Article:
You may have heard of Woodstock, thanks to a huge concert held in Woodstock, NY, way back in 1969; but that’s not the only Woodstock on the map. Northwest of Chicago lies Woodstock, Illinois, the location where the movie Groundhog Day was shot, and the home of Other World Computing. The county in which OWC resides was once populated with oak and hickory woodlands, which are central to the area’s ecosystem. Unfortunately, land use, development, aging trees, and other factors, have dramatically changed the landscape.
OWC Gives Back
In celebration of Earth Day OWC donated 20 young oak saplings, to be planted Saturday, May 16, at the Westwood Nature Area, in Woodstock, near Route 14 and South Street. This event supports McHenry County’s Project Quercus, designed to protect and regenerate the oak woods in the area. OWC isn’t just dropping off those babies either, many of the staff will be on hand to put them gently into Mother Earth. The sponsorship of Westwood Nature Area Volunteer Work Day, along with their oak tree donation represent two of the five initiatives OWC plans to support in 2009 as part of our long-term commitment to the environment. A press release launched today contains more details, plus we will post more blogs as we implement the services.
History of Oak Loss
While you may not appreciate the magnitude of the gesture, the Land Conservancy of McHenry County notes that “Oaks are one of the things that make McHenry County beautiful, but we are losing them at an alarming rate due to a combination of environmental stresses. Some of those stresses happen inadvertently when homeowners mow, fertilize, and grade their property in ways that harm the oaks’ delicate root systems.” (Source: Environmental Defenders of McHenry County.)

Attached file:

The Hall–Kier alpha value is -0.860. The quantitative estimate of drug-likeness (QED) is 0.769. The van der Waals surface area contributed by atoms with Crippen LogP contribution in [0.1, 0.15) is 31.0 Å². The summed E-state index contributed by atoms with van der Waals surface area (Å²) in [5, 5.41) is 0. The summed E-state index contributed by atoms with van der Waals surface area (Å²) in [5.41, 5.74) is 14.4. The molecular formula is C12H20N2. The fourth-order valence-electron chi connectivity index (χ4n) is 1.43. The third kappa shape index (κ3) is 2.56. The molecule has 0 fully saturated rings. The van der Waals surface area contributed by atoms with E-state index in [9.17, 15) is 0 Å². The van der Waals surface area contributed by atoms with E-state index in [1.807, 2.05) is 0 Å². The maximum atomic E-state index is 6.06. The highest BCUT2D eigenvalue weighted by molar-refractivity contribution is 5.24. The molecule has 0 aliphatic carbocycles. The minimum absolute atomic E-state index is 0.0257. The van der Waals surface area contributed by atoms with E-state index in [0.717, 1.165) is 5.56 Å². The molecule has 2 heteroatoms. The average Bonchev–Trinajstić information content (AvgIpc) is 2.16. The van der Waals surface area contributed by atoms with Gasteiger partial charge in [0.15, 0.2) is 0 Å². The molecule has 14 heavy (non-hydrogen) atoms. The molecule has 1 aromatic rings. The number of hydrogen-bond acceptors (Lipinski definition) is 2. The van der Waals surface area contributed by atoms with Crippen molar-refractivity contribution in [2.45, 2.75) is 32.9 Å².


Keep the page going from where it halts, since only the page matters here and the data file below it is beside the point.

The problem in this area is rather critical, as a 2007 study of the past and present status of oak trees by the McHenry County Conservation District showed: “… that while about one-third of the county had oak-hickory woodlands in the 1830′s, today less than 5% of the landscape contains oak woods–an 87% loss.” There are over 400 varieties of oak in North America, but the Midwest oak savannas tend to include bur oak (Quercus macrocarpa), white oak (Q. alba), black oak (Q. velutina), and northern pin oak (Q. ellipsoidalis). The Savanna Oak Foundation, Inc. contains more information on the importance of the oak savannas in the midwestern ecosystem.
OWC doesn’t just reside in a town, it actively supports environmental efforts to make sure the community withstands the passing of time. It also fosters community within the company by promoting activities of interest to staff and their families.
4/24/09: Rearranged a couple of links.